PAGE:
Artist’s intention

DOI: 10.4324/9780415249126-M011-1
Version: v1,  Published online: 1998
Retrieved April 21, 2021, from

Article Summary

W.K. Wimsatt and Monroe C. Beardsley’s famous paper ‘The Intentional Fallacy’ (1946) began one of the central debates in aesthetics and literary theory of the last half-century. By describing as a fallacy the belief that critics should take into account the author’s intentions when interpreting or evaluating a piece of literature, they were rejecting an entrenched assumption of traditional criticism – and a natural one, since we normally take it for granted that understanding actions, including acts of speech and writing, requires a grasp of the intentions of the agent. But they were expressing an idea that has been greatly influential; it was a central claim of the ‘new criticism’, while the marginalization of the author is also a marked feature of structuralist and poststructuralist literary theory. Most of the debate over the artist’s intentions – ‘artist’ here being used as a general word for writer, composer, painter, and so on – has centred on their relevance for interpreting art works. More particularly, the question has been whether external evidence about the artist’s intentions – evidence not presented by the work itself – is relevant to determining the work’s meaning.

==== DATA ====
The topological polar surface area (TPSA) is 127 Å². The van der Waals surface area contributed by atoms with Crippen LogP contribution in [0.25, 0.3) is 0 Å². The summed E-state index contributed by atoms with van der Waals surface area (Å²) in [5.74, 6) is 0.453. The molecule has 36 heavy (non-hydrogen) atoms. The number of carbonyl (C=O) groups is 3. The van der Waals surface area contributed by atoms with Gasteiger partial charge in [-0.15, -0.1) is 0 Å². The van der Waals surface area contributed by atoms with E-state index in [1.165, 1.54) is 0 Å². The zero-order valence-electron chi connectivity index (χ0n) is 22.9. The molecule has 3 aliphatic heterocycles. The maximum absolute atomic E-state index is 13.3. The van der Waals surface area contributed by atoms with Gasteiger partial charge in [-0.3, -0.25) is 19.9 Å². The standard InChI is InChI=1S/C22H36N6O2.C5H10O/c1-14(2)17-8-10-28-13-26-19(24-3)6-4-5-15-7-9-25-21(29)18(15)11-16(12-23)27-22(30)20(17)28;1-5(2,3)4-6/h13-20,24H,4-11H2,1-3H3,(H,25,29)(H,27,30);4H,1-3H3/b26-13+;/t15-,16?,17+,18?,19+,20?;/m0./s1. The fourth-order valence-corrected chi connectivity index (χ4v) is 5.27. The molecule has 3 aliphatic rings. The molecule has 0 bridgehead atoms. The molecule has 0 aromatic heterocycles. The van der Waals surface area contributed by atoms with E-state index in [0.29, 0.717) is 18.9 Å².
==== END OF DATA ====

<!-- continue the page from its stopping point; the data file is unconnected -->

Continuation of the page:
Citing this article:
    Taylor, Paul. Artist’s intention, 1998, doi:10.4324/9780415249126-M011-1. Routledge Encyclopedia of Philosophy, Taylor and Francis,
    Copyright © 1998-2021 Routledge.

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